Wondering When Ohio Might Legalize Sports Betting? You Aren’t Alone.

Written By Derek Helling on November 19, 2021

The simple answer to the question of when an Ohio sports betting bill might become law is … well, that there is no simple answer to that question. Parties in the state legislature remain optimistic about it happening this year, but final action remains elusive.

Competing interests of potential sportsbook operators and disagreements between the two chambers of the legislature seem to be the main sources of why a law isn’t already in place. With less than a month until the regular session ends for the year, action will be forthcoming soon if legalization does occur.

Ohio sports betting bill currently in process

Ohio Rep. Bill Seitz and state Sen. Kirk Schuring both have recently expressed cautious optimism about getting an amendment to HB 29 across the finish line. Currently, the amendment is in a conference committee.

Earlier this week, Schuring gave an interview to WHBC-AM 1480. In it, he spoke about the committee’s work on the matter.

“We made more progress last week, and we’re still working on a compromise to get us where we need to be to pass the conference report,” Schuring said. “We actually are at the stage now when we’re asking for the legislative service commission to draft language so others can look at it as we, you know, try to negotiate (so) others can look at it and read it the way it will look when it becomes law. So we’re making progress.”

Late last month, Seitz said that the committee could have reached an agreement. But he blamed the OH Senate for deviating from the language of the bill that the body at large already passed. He also pointed out exactly what the hot button issue was.

Difference of a skin holding up concurrence

According to Seitz, House members were ready to agree to the original deal on the table.

“Some over there seem to want to restrict the casinos and racinos to one skin, not two,” Seitz said. “There will be no deal if that is their position — which, by the way, contradicts what they voted for in HB 29.”

The Senate version of HB 29 gave casinos and racinos two online skins. That means they could partner with two separate online sportsbooks. Meanwhile, sports teams such as the Cleveland Guardians would get one.

Apparently, OH sports teams such as the Cincinnati Bengals would rather level that playing field. Instead of pressing for a second skin for themselves, however, they want to lower the cap on casinos and racinos.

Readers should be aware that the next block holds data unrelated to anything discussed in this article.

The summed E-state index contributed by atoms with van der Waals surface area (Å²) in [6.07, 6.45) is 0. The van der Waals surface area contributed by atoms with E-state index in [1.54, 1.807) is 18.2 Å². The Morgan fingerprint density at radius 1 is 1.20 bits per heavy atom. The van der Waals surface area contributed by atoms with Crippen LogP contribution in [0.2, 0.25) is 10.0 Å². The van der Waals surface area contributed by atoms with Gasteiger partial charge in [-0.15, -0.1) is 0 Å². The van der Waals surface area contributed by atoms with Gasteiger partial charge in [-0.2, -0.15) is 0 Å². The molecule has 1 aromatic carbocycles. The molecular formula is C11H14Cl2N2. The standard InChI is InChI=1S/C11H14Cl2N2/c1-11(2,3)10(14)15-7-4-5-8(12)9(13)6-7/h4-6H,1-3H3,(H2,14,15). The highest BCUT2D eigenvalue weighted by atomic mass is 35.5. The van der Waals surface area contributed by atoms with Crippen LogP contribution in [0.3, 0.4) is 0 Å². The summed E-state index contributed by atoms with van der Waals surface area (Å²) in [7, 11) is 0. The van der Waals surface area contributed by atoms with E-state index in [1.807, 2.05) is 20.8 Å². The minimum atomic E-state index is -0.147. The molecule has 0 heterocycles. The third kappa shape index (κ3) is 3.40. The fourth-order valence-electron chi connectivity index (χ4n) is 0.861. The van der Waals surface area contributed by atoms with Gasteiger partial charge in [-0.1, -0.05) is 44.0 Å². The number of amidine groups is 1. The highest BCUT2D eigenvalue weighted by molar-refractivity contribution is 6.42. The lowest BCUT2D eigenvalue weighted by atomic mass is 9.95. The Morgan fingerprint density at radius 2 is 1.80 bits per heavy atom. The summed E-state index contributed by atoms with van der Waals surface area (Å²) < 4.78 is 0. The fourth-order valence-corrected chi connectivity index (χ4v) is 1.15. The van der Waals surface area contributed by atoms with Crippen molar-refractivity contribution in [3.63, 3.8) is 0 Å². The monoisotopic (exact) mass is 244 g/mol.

It seems they have the ear of some in the Ohio Legislature on that point. Whether that topic will be sufficient to delay or even kill off this amendment is a matter of opinion right now, though.

And that opinion isn’t one that Schuring holds.

“So you know,” Schuring added, “we’re just trying to work with our House colleagues now to get it to the point where it will be approved by both the Senate and House, and we’re making progress.”

If Schuring is right, that progress will have to occur quickly. With Thanksgiving approaching, the time is running out in 2021 in more ways than one.

How much time does the Ohio legislature have left?

Of course, there’s always the possibility of picking the matter back up in 2022 if it doesn’t happen this year. However, in the interest of getting the product live as soon as possible, sooner is better than later.

The regular 2021 session ends for the legislature on Dec. 15. However, rules allow the bodies to extend the session through New Year’s Eve if they like. Whether this amendment alone would be enough to extend the session is another question.

If Schuring is reading the room correctly, that might not be necessary, at least on this issue. On Nov. 1, he said everyone agrees on 90% of the issues. The number of skins seems to be the meat of the other 10%.

The likely inference here is that if there is no Ohio sports betting bill passed this year, it will be easy to identify the reason why. That would also telegraph the issue that legislators would need to tackle in 2022.

Photo by Aaron Doster/AP
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Derek Helling

Derek Helling is a freelance journalist who resides in Kansas City, Mo. He is a 2013 graduate of the University of Iowa and covers the intersections of sports with business and the law.

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